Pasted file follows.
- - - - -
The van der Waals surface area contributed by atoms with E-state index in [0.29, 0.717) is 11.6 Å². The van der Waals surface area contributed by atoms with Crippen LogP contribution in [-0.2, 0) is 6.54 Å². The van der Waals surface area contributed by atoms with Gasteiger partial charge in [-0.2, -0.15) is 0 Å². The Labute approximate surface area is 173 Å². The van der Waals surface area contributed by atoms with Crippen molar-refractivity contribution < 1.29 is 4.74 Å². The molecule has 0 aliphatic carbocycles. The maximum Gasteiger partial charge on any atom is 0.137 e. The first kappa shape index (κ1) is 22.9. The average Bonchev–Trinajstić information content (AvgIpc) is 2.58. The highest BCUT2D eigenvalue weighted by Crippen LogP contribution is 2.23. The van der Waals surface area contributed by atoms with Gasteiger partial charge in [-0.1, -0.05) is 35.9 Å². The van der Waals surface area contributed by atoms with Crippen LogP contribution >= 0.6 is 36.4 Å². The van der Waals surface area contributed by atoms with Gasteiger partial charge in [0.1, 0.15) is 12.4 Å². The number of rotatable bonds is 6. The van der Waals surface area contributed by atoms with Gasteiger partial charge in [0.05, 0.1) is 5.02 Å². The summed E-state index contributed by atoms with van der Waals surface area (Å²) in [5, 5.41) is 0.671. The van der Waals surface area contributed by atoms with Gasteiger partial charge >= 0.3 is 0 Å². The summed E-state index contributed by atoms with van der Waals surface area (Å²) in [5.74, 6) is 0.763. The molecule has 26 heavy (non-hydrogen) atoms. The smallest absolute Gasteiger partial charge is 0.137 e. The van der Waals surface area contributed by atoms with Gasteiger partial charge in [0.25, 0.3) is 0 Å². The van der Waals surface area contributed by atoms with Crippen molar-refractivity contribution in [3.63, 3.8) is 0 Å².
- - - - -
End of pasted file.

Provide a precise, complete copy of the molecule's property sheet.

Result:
The van der Waals surface area contributed by atoms with E-state index in [0.29, 0.717) is 11.6 Å². The van der Waals surface area contributed by atoms with Crippen LogP contribution in [-0.2, 0) is 6.54 Å². The van der Waals surface area contributed by atoms with Gasteiger partial charge in [-0.2, -0.15) is 0 Å². The Labute approximate surface area is 173 Å². The van der Waals surface area contributed by atoms with Crippen molar-refractivity contribution < 1.29 is 4.74 Å². The molecule has 0 aliphatic carbocycles. The maximum Gasteiger partial charge on any atom is 0.137 e. The first kappa shape index (κ1) is 22.9. The average Bonchev–Trinajstić information content (AvgIpc) is 2.58. The highest BCUT2D eigenvalue weighted by Crippen LogP contribution is 2.23. The van der Waals surface area contributed by atoms with Gasteiger partial charge in [-0.1, -0.05) is 35.9 Å². The van der Waals surface area contributed by atoms with Crippen LogP contribution >= 0.6 is 36.4 Å². The van der Waals surface area contributed by atoms with Gasteiger partial charge in [0.1, 0.15) is 12.4 Å². The number of rotatable bonds is 6. The van der Waals surface area contributed by atoms with Gasteiger partial charge in [0.05, 0.1) is 5.02 Å². The summed E-state index contributed by atoms with van der Waals surface area (Å²) in [5, 5.41) is 0.671. The van der Waals surface area contributed by atoms with Gasteiger partial charge >= 0.3 is 0 Å². The summed E-state index contributed by atoms with van der Waals surface area (Å²) in [5.74, 6) is 0.763. The molecule has 26 heavy (non-hydrogen) atoms. The smallest absolute Gasteiger partial charge is 0.137 e. The van der Waals surface area contributed by atoms with Gasteiger partial charge in [0.25, 0.3) is 0 Å². The van der Waals surface area contributed by atoms with Crippen molar-refractivity contribution in [3.63, 3.8) is 0 Å².